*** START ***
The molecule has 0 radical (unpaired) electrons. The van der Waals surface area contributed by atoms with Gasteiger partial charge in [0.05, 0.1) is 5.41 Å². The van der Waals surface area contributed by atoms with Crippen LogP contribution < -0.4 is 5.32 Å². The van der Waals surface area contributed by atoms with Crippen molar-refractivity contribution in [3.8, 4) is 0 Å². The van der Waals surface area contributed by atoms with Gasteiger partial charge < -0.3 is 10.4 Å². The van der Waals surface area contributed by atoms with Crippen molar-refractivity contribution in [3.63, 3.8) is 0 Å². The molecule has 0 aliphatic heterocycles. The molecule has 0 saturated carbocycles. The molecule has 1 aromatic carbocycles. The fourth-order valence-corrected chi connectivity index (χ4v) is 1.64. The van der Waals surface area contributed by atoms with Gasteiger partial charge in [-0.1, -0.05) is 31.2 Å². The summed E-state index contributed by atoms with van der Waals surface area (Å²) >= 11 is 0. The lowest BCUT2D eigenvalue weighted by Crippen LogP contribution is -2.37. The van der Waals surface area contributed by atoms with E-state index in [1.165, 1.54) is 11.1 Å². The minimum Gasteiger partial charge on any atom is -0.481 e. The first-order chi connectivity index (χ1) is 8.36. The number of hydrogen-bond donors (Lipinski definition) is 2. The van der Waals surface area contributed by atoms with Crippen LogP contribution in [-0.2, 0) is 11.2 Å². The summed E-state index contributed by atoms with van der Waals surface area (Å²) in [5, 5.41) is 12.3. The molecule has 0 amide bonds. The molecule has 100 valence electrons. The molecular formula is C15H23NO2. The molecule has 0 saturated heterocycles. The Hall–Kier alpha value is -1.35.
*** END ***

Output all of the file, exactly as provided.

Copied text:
The molecule has 0 radical (unpaired) electrons. The van der Waals surface area contributed by atoms with Gasteiger partial charge in [0.05, 0.1) is 5.41 Å². The van der Waals surface area contributed by atoms with Crippen LogP contribution < -0.4 is 5.32 Å². The van der Waals surface area contributed by atoms with Crippen molar-refractivity contribution in [3.8, 4) is 0 Å². The van der Waals surface area contributed by atoms with Gasteiger partial charge < -0.3 is 10.4 Å². The van der Waals surface area contributed by atoms with Crippen molar-refractivity contribution in [3.63, 3.8) is 0 Å². The molecule has 0 aliphatic heterocycles. The molecule has 0 saturated carbocycles. The molecule has 1 aromatic carbocycles. The fourth-order valence-corrected chi connectivity index (χ4v) is 1.64. The van der Waals surface area contributed by atoms with Gasteiger partial charge in [-0.1, -0.05) is 31.2 Å². The summed E-state index contributed by atoms with van der Waals surface area (Å²) >= 11 is 0. The lowest BCUT2D eigenvalue weighted by Crippen LogP contribution is -2.37. The van der Waals surface area contributed by atoms with E-state index in [1.165, 1.54) is 11.1 Å². The minimum Gasteiger partial charge on any atom is -0.481 e. The first-order chi connectivity index (χ1) is 8.36. The number of hydrogen-bond donors (Lipinski definition) is 2. The van der Waals surface area contributed by atoms with Crippen LogP contribution in [-0.2, 0) is 11.2 Å². The summed E-state index contributed by atoms with van der Waals surface area (Å²) in [5, 5.41) is 12.3. The molecule has 0 amide bonds. The molecule has 100 valence electrons. The molecular formula is C15H23NO2. The molecule has 0 saturated heterocycles. The Hall–Kier alpha value is -1.35.